Tiger Barbs should be kept in a school. The various varieties all seem to school together. Even with a school of these pretty fish, avoid slow moving fish with long fins like Siamese Fighting Fish, Guppies Endlers Guppies. Some suitable companions are: Rosy Barbs, Paraguay Tetras, Pristella Tetras, Buenos Aires Tetras, Colombian Tetras, Rummy Nose Tetras, Harlequin Rasboras, Scissortail Rasboras, Lemon Tetras, Black Widow Tetras, Emperor Tetras, Head and Tail Light Tetras, Glass Bloodfin Tetras, Swordtails, Platies, Mollies, Zebra Danios, Glowlight Tetras, and White Cloud Mountain Minnows, as well as the Corydoras catfish like the Peppered Catfish. Also, avoid larger predatory fish that might eat the Tiger Barbs.

Breeding
The Tiger Barb is a fairly easy fish to breed. The females tend to be plumper than the males. The male has a redder nose and has a red line above the black part of their dorsal fin.

Keep a school of the fish and allow them to form their own pairs. The prospective parents need to be well fed with live food like Daphnia or other rich foods.

Hobbyists normally breed them in a separate Breeding Tank. The water in this tank should be soft and slightly acidic. They are egg scatterers giving no parental care and will eat fish eggs including their own. They also eat baby fish so it is usual to remove the parents after spawning.

The Breeding tank should have fine-leaved plants, either real or artificial. Some breeders use tanks with nothing on the bottom, but others prefer to use large (perhaps half an inch diameter) round gravel or marbles to stop the parents getting at their eggs.

The adults will often spawn early in the morning of the day after they are put in. If they have not laid their eggs after a few days, try a partial water change with water a little warmer than the breeding tank.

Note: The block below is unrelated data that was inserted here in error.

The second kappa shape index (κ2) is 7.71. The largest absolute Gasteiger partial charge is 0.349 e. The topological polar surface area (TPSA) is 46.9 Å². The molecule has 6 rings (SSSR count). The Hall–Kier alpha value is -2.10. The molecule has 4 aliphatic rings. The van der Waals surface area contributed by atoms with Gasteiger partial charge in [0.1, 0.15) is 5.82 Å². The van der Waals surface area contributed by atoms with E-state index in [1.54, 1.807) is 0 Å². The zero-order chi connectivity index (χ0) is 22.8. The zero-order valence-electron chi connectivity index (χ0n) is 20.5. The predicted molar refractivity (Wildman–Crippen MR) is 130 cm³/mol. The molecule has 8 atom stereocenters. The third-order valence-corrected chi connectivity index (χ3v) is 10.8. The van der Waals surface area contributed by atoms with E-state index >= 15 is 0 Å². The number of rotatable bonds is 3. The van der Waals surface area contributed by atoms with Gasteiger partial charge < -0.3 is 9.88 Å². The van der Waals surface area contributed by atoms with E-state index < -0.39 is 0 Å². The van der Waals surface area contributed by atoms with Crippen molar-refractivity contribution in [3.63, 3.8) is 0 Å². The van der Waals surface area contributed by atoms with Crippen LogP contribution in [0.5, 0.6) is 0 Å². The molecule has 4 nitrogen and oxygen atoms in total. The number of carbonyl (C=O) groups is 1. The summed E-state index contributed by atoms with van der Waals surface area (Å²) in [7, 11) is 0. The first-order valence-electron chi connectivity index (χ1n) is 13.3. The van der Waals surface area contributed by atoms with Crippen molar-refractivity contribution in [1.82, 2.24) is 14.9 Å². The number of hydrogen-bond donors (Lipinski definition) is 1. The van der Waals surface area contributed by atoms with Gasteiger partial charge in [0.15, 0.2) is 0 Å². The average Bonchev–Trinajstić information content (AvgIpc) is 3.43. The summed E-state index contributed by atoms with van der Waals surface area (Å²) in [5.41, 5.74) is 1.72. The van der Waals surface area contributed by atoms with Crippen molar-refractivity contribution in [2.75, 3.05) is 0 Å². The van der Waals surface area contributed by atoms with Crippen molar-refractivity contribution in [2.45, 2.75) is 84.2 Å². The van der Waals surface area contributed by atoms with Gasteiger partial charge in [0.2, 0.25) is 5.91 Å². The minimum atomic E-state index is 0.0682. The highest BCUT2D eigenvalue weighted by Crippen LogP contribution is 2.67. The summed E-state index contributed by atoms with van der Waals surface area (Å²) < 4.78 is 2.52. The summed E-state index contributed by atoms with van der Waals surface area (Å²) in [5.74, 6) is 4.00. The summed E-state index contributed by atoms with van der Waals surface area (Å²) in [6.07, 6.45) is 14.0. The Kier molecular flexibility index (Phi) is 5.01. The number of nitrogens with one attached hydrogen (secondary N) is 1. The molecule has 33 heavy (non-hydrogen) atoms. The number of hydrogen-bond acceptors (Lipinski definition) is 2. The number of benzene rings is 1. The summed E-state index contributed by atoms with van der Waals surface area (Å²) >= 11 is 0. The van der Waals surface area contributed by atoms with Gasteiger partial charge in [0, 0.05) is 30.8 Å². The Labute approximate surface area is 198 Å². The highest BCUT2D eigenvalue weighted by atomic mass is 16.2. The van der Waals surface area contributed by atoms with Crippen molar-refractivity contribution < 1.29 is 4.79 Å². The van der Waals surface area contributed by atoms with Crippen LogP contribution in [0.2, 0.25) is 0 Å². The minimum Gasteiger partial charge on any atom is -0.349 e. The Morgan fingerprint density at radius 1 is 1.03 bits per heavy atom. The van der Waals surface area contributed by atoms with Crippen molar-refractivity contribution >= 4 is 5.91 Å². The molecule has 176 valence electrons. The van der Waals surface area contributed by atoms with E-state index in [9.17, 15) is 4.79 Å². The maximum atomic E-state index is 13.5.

Typically, the female will lay about 200 eggs. These should hatch in about a day and a half, and the babies will be free swimming after five days. The young can be raised on commercial fry food, supplemented when possible with suitable sized live food. The babies need plenty of space to grow quickly, and you need to watch the water quality while feeding them frequently.



The fry grows quickly and if they are well fed, could be over an inch long in eight weeks. These young fish are potentially big enough to breed.

Pest Fish
The Tiger Barb has been introduced to many countries, including Australia, Colombia, Singapore, and Suriname as well as Asian countries they are not native to. They have the potential to cause considerable damage to aquatic ecosystems. Care should be exercised with Tiger Barbs as well as other types of fish to not allow them to escape into the wild.



2017-10-12

Fact Sheet: GREEN TERROR - Andinoacara rivulatus